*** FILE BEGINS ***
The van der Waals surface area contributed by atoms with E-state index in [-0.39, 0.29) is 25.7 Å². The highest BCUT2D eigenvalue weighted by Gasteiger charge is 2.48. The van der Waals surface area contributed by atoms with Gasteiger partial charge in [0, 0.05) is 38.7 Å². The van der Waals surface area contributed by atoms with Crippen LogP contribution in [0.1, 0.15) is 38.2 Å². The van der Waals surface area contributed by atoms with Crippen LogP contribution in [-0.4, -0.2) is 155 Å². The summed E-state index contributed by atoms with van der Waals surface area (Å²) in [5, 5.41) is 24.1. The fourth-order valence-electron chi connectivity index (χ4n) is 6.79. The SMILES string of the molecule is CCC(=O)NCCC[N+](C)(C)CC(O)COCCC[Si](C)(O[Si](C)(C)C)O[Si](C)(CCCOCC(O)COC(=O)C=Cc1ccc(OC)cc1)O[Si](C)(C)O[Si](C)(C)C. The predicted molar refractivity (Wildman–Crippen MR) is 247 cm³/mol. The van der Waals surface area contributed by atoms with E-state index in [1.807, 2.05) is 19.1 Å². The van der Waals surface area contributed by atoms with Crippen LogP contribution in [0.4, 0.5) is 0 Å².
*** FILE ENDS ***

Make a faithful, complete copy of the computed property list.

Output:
The van der Waals surface area contributed by atoms with E-state index in [-0.39, 0.29) is 25.7 Å². The highest BCUT2D eigenvalue weighted by Gasteiger charge is 2.48. The van der Waals surface area contributed by atoms with Gasteiger partial charge in [0, 0.05) is 38.7 Å². The van der Waals surface area contributed by atoms with Crippen LogP contribution in [0.1, 0.15) is 38.2 Å². The van der Waals surface area contributed by atoms with Crippen LogP contribution in [-0.4, -0.2) is 155 Å². The summed E-state index contributed by atoms with van der Waals surface area (Å²) in [5, 5.41) is 24.1. The fourth-order valence-electron chi connectivity index (χ4n) is 6.79. The SMILES string of the molecule is CCC(=O)NCCC[N+](C)(C)CC(O)COCCC[Si](C)(O[Si](C)(C)C)O[Si](C)(CCCOCC(O)COC(=O)C=Cc1ccc(OC)cc1)O[Si](C)(C)O[Si](C)(C)C. The predicted molar refractivity (Wildman–Crippen MR) is 247 cm³/mol. The van der Waals surface area contributed by atoms with E-state index in [1.807, 2.05) is 19.1 Å². The van der Waals surface area contributed by atoms with Crippen LogP contribution in [0.4, 0.5) is 0 Å².